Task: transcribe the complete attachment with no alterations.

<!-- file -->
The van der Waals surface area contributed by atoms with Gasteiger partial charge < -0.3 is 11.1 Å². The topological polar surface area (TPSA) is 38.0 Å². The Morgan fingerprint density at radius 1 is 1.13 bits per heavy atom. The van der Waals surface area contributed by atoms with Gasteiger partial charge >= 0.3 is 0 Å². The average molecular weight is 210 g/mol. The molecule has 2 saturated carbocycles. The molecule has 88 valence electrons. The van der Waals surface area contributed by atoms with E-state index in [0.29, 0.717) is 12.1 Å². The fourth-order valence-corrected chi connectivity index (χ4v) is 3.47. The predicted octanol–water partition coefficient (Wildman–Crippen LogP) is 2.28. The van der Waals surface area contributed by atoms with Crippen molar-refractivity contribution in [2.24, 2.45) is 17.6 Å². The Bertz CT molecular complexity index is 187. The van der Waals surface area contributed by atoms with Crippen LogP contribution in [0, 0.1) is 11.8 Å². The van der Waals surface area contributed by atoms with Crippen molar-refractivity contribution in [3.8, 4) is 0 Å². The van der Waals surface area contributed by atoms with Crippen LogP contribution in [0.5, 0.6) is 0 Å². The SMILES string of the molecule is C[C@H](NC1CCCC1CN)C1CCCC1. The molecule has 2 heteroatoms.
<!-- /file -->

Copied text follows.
The van der Waals surface area contributed by atoms with Gasteiger partial charge < -0.3 is 11.1 Å². The topological polar surface area (TPSA) is 38.0 Å². The Morgan fingerprint density at radius 1 is 1.13 bits per heavy atom. The van der Waals surface area contributed by atoms with Gasteiger partial charge >= 0.3 is 0 Å². The average molecular weight is 210 g/mol. The molecule has 2 saturated carbocycles. The molecule has 88 valence electrons. The van der Waals surface area contributed by atoms with E-state index in [0.29, 0.717) is 12.1 Å². The fourth-order valence-corrected chi connectivity index (χ4v) is 3.47. The predicted octanol–water partition coefficient (Wildman–Crippen LogP) is 2.28. The van der Waals surface area contributed by atoms with Crippen molar-refractivity contribution in [2.24, 2.45) is 17.6 Å². The Bertz CT molecular complexity index is 187. The van der Waals surface area contributed by atoms with Crippen LogP contribution in [0, 0.1) is 11.8 Å². The van der Waals surface area contributed by atoms with Crippen molar-refractivity contribution in [3.8, 4) is 0 Å². The van der Waals surface area contributed by atoms with Crippen LogP contribution in [0.5, 0.6) is 0 Å². The SMILES string of the molecule is C[C@H](NC1CCCC1CN)C1CCCC1. The molecule has 2 heteroatoms.